1.) Fotheringhay Castle
For you history geeks, this is the place where Mary, Queen of Scots, who was accused of plotting to end Elizabeth the first’s reign, came to a sticky end herself. All that’s left is the mound, a hefty chunk of rubble from the castle by the passing River Nene (pronounced neen or nen).
The Fotheringhay Church of St Mary & All Saints, built in the mid-15th century, houses a lot of intriguing documents regarding the local area and rural life. It’s also the resting place of Richard Plantagenet, the father of Richard III, who went on to infamously fight for the House of York in the War of the Roses.
All of these sights are within the village's vicinity with free entry. Although not exactly cheap, stop by the critically acclaimed Falcon Inn for some great food in truly picturesque surroundings.
2.) Apethorpe Hall
A house once owned by a certain Henry VIII, Apethorpe Hall is a splendid example of late medieval architecture and one of England’s great country houses.
A hotbed for spotting royalty, the house once played host to Queen Elizabeth I, King James I and King Charles I; with 13 royal visits recorded between 1636 and 1656 in total.
Apethorpe Hall is currently closed until April 2013, with opening times being available nearer the time.
3.) Rushton Triangular Lodge
This charming triangular building was designed by Sir Thomas Tresham (father of one of the Gunpowder Plotters) and built between 1593 and 1597. It is a tribute to Tresham’s Roman Catholicism: the number three, symbolising the Holy Trinity (Father, Son & the Holy Spirit), is apparent everywhere.
There are three floors, trefoil windows (common in Christian architecture) and three triangular gables on each side. On the entrance front is the inscription “Tres Testimonium Dant” (‘there are three that give witness’ in Latin), a Biblical quotation from St John’s Gospel referring to the Trinity. It is also a pun on Tresham’s name; his wife called him ‘Good Tres’ in her letters.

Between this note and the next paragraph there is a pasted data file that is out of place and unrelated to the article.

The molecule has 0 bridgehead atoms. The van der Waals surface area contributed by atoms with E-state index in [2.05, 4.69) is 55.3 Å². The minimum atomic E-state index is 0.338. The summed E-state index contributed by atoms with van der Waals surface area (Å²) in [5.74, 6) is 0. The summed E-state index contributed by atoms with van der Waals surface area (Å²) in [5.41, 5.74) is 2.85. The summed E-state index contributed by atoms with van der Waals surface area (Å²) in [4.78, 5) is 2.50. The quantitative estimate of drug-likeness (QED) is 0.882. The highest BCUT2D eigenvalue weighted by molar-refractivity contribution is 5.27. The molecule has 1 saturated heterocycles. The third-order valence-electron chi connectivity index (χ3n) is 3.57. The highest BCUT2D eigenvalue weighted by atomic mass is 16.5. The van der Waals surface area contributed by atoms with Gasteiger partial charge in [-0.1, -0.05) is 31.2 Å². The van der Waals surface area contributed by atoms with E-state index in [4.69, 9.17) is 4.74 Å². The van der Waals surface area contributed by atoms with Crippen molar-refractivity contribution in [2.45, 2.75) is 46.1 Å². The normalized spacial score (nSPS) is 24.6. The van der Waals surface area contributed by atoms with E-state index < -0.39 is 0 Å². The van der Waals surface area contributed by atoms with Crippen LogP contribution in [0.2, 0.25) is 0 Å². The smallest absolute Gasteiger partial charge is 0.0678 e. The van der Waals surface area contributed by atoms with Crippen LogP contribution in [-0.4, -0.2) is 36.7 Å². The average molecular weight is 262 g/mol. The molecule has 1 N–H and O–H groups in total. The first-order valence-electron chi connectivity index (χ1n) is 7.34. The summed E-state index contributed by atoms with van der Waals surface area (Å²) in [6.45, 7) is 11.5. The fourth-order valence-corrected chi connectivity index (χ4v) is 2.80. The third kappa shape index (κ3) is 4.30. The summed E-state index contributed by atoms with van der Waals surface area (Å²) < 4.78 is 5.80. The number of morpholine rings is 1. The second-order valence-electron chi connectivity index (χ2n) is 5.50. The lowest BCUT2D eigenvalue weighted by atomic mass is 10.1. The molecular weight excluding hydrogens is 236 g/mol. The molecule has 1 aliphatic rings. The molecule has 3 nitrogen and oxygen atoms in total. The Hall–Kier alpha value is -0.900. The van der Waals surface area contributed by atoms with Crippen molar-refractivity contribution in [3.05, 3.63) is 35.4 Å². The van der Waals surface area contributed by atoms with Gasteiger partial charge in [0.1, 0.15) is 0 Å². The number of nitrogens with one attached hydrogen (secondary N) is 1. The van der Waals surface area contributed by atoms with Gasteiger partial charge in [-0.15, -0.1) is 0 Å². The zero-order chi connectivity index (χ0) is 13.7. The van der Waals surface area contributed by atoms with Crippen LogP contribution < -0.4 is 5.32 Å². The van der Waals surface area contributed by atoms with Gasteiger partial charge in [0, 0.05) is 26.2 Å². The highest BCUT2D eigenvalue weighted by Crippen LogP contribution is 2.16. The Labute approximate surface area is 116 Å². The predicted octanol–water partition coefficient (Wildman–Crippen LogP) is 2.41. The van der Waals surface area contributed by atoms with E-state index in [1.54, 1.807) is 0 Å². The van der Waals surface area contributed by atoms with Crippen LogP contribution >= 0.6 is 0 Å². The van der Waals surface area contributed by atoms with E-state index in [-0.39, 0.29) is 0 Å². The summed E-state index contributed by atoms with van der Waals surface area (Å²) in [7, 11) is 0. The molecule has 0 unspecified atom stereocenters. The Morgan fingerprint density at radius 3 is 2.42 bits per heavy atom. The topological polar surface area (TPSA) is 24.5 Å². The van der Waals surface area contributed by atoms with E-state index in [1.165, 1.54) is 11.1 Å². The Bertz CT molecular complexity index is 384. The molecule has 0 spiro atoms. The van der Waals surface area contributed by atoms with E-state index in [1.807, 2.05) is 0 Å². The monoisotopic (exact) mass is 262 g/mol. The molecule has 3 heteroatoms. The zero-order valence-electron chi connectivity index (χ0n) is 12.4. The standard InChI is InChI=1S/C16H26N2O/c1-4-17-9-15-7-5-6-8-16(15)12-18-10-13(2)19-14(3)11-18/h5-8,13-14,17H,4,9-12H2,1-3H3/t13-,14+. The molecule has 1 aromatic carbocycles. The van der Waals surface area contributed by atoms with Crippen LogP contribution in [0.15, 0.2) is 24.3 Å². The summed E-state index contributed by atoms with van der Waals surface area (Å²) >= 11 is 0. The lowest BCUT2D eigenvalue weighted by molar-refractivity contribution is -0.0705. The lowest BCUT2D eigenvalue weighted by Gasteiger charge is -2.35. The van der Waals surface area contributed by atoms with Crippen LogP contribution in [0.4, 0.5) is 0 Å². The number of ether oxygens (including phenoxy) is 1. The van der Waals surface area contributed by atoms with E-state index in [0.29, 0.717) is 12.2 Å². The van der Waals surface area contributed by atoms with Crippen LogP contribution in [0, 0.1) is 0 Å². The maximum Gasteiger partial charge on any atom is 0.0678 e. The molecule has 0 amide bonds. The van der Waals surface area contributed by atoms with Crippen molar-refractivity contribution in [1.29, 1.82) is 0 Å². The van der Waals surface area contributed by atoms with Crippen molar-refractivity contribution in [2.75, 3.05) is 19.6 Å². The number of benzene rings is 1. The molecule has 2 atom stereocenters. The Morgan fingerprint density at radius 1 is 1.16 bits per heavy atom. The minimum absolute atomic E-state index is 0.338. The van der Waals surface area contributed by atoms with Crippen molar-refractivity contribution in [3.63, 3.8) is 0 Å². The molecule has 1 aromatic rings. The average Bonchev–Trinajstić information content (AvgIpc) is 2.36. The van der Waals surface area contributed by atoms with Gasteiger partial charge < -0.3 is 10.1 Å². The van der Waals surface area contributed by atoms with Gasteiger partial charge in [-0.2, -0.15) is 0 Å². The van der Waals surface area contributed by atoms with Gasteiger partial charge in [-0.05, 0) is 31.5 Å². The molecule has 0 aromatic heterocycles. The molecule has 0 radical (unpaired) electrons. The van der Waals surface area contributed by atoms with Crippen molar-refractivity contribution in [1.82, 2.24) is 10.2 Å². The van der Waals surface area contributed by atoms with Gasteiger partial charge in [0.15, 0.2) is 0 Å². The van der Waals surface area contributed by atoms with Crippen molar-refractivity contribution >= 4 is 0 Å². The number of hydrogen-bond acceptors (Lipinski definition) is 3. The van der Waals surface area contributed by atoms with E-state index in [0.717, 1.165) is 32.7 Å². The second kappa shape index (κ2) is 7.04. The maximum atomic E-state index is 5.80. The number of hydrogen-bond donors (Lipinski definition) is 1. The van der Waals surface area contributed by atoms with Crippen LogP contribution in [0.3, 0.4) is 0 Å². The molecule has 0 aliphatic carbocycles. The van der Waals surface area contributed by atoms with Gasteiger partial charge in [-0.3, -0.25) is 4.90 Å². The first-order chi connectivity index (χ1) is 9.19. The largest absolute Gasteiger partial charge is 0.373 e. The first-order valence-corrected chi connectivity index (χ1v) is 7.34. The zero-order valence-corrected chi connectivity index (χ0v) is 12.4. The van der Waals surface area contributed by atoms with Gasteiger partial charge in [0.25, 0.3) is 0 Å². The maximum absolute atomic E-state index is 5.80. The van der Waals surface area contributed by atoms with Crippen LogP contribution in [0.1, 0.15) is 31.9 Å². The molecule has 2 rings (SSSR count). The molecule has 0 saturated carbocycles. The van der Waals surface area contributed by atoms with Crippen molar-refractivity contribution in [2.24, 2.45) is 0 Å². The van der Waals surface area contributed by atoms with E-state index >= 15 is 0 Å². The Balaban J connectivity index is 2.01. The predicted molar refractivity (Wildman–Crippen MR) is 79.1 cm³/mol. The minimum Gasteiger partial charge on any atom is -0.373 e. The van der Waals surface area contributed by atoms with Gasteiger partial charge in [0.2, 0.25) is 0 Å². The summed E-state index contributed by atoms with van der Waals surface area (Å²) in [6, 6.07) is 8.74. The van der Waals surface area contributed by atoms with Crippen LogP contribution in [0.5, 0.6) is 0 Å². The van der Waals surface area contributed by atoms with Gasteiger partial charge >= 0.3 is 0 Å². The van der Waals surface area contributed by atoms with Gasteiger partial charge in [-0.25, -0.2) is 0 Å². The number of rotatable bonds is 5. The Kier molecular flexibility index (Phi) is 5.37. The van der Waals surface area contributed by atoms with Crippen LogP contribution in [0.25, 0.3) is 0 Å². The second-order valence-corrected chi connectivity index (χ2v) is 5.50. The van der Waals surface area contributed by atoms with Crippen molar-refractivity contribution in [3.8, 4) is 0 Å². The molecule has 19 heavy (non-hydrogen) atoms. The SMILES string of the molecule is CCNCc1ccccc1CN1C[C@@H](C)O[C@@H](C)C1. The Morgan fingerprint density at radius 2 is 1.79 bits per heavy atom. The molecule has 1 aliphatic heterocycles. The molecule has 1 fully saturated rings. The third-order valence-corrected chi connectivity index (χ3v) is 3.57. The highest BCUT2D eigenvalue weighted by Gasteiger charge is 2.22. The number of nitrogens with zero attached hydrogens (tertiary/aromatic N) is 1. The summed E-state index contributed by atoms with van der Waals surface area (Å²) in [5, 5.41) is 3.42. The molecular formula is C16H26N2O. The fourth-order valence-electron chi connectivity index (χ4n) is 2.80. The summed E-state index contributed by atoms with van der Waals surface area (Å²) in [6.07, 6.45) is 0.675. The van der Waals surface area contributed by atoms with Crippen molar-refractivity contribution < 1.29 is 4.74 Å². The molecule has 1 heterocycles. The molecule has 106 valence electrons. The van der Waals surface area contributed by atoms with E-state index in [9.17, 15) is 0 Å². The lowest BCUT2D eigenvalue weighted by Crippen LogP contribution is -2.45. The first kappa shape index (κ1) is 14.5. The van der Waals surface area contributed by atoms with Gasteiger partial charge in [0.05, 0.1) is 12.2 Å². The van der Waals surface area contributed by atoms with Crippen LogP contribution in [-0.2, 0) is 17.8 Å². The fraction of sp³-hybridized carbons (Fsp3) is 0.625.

Adult entry is £3.20, child is £1.90 and concessions are £2.90. Thursday to Monday opening times are 11:00 to 16:00, with Tuesday & Wednesday closed. (Note that the lodge closes between November through to April).
4.) Kirby Hall
Kirby Hall is one of England’s finest Elizabethan and 17th century houses, formerly owned by Sir Christopher Hatton, Lord Chancellor to Queen Elizabeth I.
Albeit this expansive mansion is partly roofless, the walls show the lavishly rich decoration by successive owners, who were forever in the forefront of innovation about architecture and design. The Great Hall and state rooms remain unharmed, refurbished and renovated to authentic 17th and 18th century styles.
Adult entry is £5.80, children (5-15) are £3.50, concessions (over 60) are £5.20 and family (2 adults & 3 children) is £15.10. Thursday to Monday opening times are 10:00 to 17:00, with Tuesday & Wednesday closed. Between November through to April 2013, opening days are restricted to Saturday & Sunday with times between 10:00 to 16:00.
For those from overseas, English Heritage offers an ‘Overseas Visitors Pass’ which means you save a neat sum on the countless historic attractions across the country in general.
Written and contributed by Harry James